The faint creaking of cardboard and wires.



Half-Life 2

by Kemal Dis

Oh my goodness, yes.

There’s a moment in the original Myst that I remember vividly. It was in Channelwood, in Sirrus’ study. Turning to walk out of the room, you see a strange sight: Amid the otherwise well-appointed and ornate interior, sit two broken chairs. What happened here? No one ever tells you. That moment stuck with me for its understated mystery, its hinting at a little, forgotten story outside the main narrative. 
For years, I’ve wanted to play a game that’s all about those broken chairs. No action, no puzzles, maybe not even a single line of dialog. Just exploration and a story told through the environment. 
I think Gone Home is finally that broken-chair game.

Commenter rdgalactus on Polygon’s review of Gone Home, a game that takes the ambient storytelling style I loved in Myst and the Half-Life series and fucking perfects it.

The game is not the story. The game is the framing device. It’s after 1 a.m. on June 7, 1995. You play 21-year-old Kaitlin Greenbriar, arriving from a year abroad to the house in Portland your family moved into while you were gone. Your parents aren’t home. And your 17-year-old sister has apparently run away.

As you move through the house, the story unfolds: through letters and post-it notes, mixtapes and ticket stubs, and through your sister’s narrated journal entries, which are triggered by picking up certain significant objects. The framing device is a mystery story—and the game goes out of its way to spook you, flickering lights in an empty house during a thunderstorm—but the real story is something else.

It’s like an old Sierra adventure game, but with grown-up writing and no stupid puzzles. It’s like BioShock, but nobody’s trying to kill you. It’s like Myst, but it has female characters with agency. (Zing!) It’s like every game I’ve ever played because I loved the story and tolerated the annoying gameplay, minus the annoying gameplay.

Maybe that’s your kind of thing, maybe it isn’t, but it is very definitely my kind of thing. This was the best twenty bucks I’ve spent all month.

Kentucky Route Zero is a magical realism adventure game about a secret highway in the caves beneath Kentucky, and the mysterious folks who travel it. Gameplay is inspired by point-and-click adventure games, but focused on characterization, atmosphere and storytelling rather than clever puzzles or challenges of skill.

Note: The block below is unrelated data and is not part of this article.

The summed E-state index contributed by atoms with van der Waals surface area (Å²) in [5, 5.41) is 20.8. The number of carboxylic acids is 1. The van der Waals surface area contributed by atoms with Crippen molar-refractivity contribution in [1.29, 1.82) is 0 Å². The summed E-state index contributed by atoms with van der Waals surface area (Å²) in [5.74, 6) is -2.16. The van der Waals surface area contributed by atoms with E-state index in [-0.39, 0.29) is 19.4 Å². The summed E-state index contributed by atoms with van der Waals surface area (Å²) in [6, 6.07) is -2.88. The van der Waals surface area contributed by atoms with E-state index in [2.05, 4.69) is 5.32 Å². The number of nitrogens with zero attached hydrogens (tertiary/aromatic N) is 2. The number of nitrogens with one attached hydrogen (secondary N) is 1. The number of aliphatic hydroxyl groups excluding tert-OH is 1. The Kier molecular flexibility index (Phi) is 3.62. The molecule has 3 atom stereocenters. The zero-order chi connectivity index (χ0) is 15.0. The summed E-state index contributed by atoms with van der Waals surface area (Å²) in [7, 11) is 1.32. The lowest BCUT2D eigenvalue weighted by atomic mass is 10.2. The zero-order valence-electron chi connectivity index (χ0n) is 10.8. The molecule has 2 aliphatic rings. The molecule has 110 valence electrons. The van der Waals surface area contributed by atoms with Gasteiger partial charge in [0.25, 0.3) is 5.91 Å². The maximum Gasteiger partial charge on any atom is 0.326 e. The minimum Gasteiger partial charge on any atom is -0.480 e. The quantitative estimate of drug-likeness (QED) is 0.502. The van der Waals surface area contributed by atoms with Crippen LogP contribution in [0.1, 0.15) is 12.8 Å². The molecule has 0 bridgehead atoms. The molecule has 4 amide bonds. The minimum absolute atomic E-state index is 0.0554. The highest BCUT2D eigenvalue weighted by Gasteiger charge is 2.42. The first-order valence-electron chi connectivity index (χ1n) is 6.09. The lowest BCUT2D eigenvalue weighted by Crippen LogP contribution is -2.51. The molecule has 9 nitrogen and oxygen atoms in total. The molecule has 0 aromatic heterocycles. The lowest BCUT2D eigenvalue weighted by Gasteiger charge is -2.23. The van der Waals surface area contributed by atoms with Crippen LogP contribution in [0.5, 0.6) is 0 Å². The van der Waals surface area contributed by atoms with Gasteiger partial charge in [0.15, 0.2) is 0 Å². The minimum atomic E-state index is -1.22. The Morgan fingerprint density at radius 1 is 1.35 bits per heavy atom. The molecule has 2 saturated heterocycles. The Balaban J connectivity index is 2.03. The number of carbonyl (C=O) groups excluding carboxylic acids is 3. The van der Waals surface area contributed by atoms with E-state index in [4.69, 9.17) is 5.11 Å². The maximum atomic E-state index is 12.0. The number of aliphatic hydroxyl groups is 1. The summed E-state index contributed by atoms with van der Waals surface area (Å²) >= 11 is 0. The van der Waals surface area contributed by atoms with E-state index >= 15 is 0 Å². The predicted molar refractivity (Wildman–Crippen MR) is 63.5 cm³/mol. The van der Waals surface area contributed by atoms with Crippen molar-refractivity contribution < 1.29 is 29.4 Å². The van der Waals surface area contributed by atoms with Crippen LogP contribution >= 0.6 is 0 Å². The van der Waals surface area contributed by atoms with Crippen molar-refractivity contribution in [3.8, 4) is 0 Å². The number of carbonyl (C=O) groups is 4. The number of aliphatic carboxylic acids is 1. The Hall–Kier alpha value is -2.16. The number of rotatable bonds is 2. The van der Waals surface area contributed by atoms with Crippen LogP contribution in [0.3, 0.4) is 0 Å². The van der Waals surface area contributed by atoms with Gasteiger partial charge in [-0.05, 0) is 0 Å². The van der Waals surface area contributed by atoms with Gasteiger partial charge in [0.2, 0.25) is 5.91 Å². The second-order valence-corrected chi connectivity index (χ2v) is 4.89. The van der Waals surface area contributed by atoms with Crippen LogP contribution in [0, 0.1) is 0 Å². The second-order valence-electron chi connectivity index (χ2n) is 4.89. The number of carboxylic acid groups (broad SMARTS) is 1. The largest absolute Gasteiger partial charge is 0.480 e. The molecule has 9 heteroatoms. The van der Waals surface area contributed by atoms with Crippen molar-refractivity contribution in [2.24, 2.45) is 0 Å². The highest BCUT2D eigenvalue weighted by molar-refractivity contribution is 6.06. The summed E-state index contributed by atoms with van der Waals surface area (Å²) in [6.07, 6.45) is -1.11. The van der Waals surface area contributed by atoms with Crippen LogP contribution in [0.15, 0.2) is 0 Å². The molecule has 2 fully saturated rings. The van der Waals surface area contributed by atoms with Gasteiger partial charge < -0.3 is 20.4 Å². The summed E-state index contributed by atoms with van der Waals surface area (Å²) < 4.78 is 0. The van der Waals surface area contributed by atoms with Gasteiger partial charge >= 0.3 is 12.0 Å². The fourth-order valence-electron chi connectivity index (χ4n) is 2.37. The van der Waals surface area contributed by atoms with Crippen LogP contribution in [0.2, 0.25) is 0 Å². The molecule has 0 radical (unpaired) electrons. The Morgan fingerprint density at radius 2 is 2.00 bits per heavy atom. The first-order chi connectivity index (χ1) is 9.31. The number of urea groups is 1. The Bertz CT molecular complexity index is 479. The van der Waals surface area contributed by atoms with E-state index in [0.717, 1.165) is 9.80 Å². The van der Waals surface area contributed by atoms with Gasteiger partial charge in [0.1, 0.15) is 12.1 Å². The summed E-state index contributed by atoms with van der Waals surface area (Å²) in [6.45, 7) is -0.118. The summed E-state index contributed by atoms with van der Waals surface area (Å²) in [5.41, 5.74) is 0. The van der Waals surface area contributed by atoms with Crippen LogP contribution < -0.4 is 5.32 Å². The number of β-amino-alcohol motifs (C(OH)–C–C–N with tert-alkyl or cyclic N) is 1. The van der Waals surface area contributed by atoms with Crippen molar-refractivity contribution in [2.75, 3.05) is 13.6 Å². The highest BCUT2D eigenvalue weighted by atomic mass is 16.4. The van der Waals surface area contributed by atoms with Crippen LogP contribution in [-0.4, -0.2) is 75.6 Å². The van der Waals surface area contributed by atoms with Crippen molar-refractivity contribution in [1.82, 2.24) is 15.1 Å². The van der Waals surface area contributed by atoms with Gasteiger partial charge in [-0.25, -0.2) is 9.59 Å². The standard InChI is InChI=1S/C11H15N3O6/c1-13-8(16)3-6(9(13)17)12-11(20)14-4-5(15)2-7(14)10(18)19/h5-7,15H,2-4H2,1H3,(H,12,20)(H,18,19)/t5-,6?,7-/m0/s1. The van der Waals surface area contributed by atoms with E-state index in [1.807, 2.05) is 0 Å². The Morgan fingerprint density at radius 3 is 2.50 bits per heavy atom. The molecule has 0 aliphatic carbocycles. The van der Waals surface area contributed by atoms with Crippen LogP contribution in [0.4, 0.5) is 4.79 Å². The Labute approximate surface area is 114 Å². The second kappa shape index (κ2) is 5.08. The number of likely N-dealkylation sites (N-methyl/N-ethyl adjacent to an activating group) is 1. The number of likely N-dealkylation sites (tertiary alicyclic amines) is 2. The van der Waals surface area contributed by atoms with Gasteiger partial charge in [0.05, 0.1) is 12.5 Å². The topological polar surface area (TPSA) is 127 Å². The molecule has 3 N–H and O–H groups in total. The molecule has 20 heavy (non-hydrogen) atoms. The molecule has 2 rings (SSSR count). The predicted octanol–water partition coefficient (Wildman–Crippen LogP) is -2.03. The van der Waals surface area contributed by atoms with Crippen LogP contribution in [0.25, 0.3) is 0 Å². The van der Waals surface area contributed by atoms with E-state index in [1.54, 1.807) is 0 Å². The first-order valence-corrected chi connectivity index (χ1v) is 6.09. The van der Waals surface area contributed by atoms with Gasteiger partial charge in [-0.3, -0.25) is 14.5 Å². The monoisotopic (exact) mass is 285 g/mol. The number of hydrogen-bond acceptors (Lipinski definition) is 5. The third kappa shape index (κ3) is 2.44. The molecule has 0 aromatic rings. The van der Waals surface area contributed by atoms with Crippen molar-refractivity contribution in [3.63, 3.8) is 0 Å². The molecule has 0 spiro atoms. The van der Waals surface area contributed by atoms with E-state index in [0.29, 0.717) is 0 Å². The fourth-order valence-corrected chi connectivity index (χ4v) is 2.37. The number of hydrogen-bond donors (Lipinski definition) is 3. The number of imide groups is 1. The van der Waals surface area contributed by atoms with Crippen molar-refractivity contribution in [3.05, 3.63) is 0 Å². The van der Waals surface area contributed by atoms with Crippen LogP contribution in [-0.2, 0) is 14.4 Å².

I played through Act I—Acts II through V will be released over the course of 2013—in about an hour this afternoon. It was unexpectedly lovely, evocative of everything from Monkey Island to Cosmic Osmo to Sword & Sworcery, and it all looks—and sounds—exactly as good as the trailer. If you like your video games on the artsy, avant-garde, story-heavy side (and who doesn’t?), I unequivocally recommend it.

And then there’s this.

Sometimes there’s so much beauty in the world I feel like I can’t take it, like my heart’s going to cave in.

They finally—finally—updated Half-Life 2 with HDR lighting. It’s fucking gorgeous.

[Originally posted to Facebook, 26 May 2008.]

It’s been a long time since I’ve been genuinely frightened by a piece of media—The Raw Shark Texts had its moments; Bioshock was pretty tense; I had a hard time sleeping after The Orphanage—but I think the dry spell is over.

You see, today I played Penumbra: Overture for the first time.

In the past couple of years, I’ve thought about what sorts of things I find scary, what my triggers are, what buttons I have to be pushed. This game pushes most of them until its fingers are bloody. And then its fingers get chewed off by fucking zombie dogs. If I made a scary game, it would probably look exactly like this, only maybe with more psychotic VCRs.

But seriously, though. I played for maybe half an hour, and most of that was creeping as slowly as possible through the dark and trying to figure out the incredibly irritating game mechanics. And then I found myself in a sub-sub-sub-basement—

Wait. Let me backtrack.

So I’m poking around this abandoned lead-mine-cum-military-base, in the freaking dark, with a flashlight that gobbles batteries like no one’s business and I’m afraid to use it anyway in case something finds me, and I find a big old wooden crate. From under this crate, the game helpfully tells me, comes a draft. Well! Let’s move it, then, see what that’s about. Whoop, there are some big heavy rocks in the crate. We’ll just set those aside. Okay, rocks out, move the big ol’ crate—hey! A trap door! Go figure. Open it up… huh. There used to be a ladder here. Looks like it was… sawed off.

Anyway, hop on down into the basement, and oh, cool, I can hear something fucking moving in the dark. There are tunnels down here, and I’m really not feeling like poking around too much except I don’t really have a way out and—oh, good, the ladder. Just lying on the floor of the tunnel. A good fifty feet—anyway, I’ll just drag it back to the trap door, aware the entire time that I can’t see what’s behind me, prop it just so, climb up, okay, we’re good, let’s just shut that ol’ trap door right up and—

And what, Simon? Maybe put a box over it? Maybe weigh down the box with some heavy rocks? Maybe all that shit was there for a reason in the first place?

So that’s the story of how I stopped playing the game and turned on my bedroom light and started dicking around on Facebook instead. Because I’m a great big baby.

(Yes, I’m a little afraid of VCRs.)